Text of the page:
State Relations

March 27, 2021

Session news: Senate and House publish draft budgets with investments in higher education

The Senate and House released their proposed 2021-23 operating and capital budgets this week, which include solid investments in the higher education sector and alleviate fears of across-the-board cuts due to poor 2020 revenue forecasts. Federal COVID-19 relief funding and improved revenue collections ultimately eliminated the need for sizable cuts.

For the University of Washington, the Senate and House operating budgets maintain the University’s base budget without requiring faculty and staff to take mandated furlough days as proposed by the Governor in December (Senate Bill 5323). The operating budgets also carry forward approximately $4.3 million of funding originally intended to partially fund salary increases in fiscal year 2021 for UW faculty and staff paid by state funding and tuition revenue, which were not instituted last year due to the fiscal emergency caused by COVID-19.

The Senate and House operating budgets look nearly identical for the University with major investments including:

  • $40M for UW Medical Center and Harborview Medical Center over the biennium to support their role as the leading health care provider to Medicaid, Medicare, and uninsured patients across the state (Senate proposed ongoing funding, and House proposed one-time funding in the 2021-23 biennium);
  • $1M annually for the UW School of Dentistry in ongoing support to sustain their role as the state’s oral health safety-net care provider;
  • $2.29M annually, beginning FY23, for the UW School of Medicine program in Spokane for rent and operations of a new, state-of-the-art teaching facility critical for continued accreditation;
  • $1.44M annually in maintenance and operations, beginning in FY23, for the Health Sciences Education Building in Seattle, which allow for interdisciplinary team-based learning for the UW’s six health science schools;
  • $2.44M to continue planned funding ramp-ups for two psychiatry workforce investments over the biennium, including two child and adolescent psychiatry fellowships and four psychiatry residencies; and
  • A revised One Washington central services funding formula for the University, which significantly reduces assumed payments from the University to fund the state’s new financial system.

Additionally, the House included $35 million in one-time funding for UW Medicine from federal relief funds to address lost revenue resulting from the pandemic and given their central role in COVID-19 response efforts. They also included $6 million over the biennium via proviso for new enrollment slots in the Paul G. Allen School of Computer Science & Engineering focused on traditionally underrepresented students. Both budget proposals included several provisos or funding for pending legislation, such as Senate Bill 5227.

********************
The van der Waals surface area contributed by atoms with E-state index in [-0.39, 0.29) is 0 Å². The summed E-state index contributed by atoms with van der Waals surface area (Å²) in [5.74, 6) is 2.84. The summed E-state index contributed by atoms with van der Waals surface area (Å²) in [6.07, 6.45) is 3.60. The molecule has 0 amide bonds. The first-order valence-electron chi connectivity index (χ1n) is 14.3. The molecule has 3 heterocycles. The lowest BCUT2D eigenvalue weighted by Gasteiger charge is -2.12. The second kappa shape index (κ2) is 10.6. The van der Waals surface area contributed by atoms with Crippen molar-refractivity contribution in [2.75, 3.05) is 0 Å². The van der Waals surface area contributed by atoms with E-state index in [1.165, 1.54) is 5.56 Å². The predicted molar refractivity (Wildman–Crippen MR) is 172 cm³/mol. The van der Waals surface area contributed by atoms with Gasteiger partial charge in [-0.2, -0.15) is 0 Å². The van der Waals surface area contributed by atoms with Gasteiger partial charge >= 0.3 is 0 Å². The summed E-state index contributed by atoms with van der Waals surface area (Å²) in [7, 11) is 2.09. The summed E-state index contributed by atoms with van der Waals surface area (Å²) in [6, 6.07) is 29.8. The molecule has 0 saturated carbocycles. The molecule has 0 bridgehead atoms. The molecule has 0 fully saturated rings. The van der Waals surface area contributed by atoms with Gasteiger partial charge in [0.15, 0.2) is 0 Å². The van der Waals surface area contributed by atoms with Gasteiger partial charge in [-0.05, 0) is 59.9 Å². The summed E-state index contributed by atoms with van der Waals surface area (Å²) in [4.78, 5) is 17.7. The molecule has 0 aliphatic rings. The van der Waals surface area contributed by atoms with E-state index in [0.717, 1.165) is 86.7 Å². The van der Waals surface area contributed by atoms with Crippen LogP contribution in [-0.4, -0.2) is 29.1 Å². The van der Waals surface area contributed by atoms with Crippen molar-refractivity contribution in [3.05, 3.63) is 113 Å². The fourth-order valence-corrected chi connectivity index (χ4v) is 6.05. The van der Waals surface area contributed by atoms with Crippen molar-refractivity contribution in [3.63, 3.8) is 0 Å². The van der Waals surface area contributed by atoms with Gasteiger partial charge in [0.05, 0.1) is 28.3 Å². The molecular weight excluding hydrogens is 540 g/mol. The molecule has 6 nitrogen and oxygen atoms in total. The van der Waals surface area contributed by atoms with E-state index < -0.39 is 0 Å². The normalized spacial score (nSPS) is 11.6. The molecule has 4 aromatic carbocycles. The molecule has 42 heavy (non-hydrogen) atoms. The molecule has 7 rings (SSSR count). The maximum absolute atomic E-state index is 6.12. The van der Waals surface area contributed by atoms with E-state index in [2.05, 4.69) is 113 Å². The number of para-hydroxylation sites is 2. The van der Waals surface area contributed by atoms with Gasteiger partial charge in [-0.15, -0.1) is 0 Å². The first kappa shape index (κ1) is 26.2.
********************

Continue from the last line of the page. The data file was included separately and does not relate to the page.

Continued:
The capital budget proposals also invest in the University:

  • $45.4M to construct an interdisciplinary teaching and research facility for the College of Engineering in Seattle (Senate & House);
  • $36M to construct a new business and engineering building at UW Tacoma using cross-laminated timber (Senate & House);
  • $5M in design funding for phase 2 of the Magnuson Health Sciences Center renovation and replacement (Senate only);
  • $10 million for critical repairs to the UW Power Plant (Senate & House); and
  • $191.25M to build a new state-of-the-art Behavioral Health Teaching Facility on the campus of UW Medical Center-Northwest (Senate & House).

Unfortunately, the House and Senate budget proposals did not include design funding to plan renovation needs for Anderson Hall in Seattle, which was included in the Governor’s proposal. The House proposal excluded almost all the higher education sector’s design requests.

Overall, the State Relations team is thrilled with these proposals and greatly appreciates the bipartisan collaboration that went into them, as well as the strong support for the UW.

The House and Senate will now begin negotiating toward compromise budgets. The budgets must be finalized and sent to the Governor by April 25, which is the last scheduled day of the 2021 legislative session.

For an in-depth overview of the Senate and House operating and capital budget proposals, the UW Office of Planning and Budgeting prepared a brief summarizing the proposals here.

The Office of State Relations will hold a brief update on the legislative session on Apr. 2 from 1–1:30 p.m. State Relations Director Joe Dacca will share the latest news from Olympia, including a review of the budget proposals. To register for this meeting, click here (UW NetID is required). Due to the number of attendees already registered, questions are encouraged to be submitted in advance of the meeting to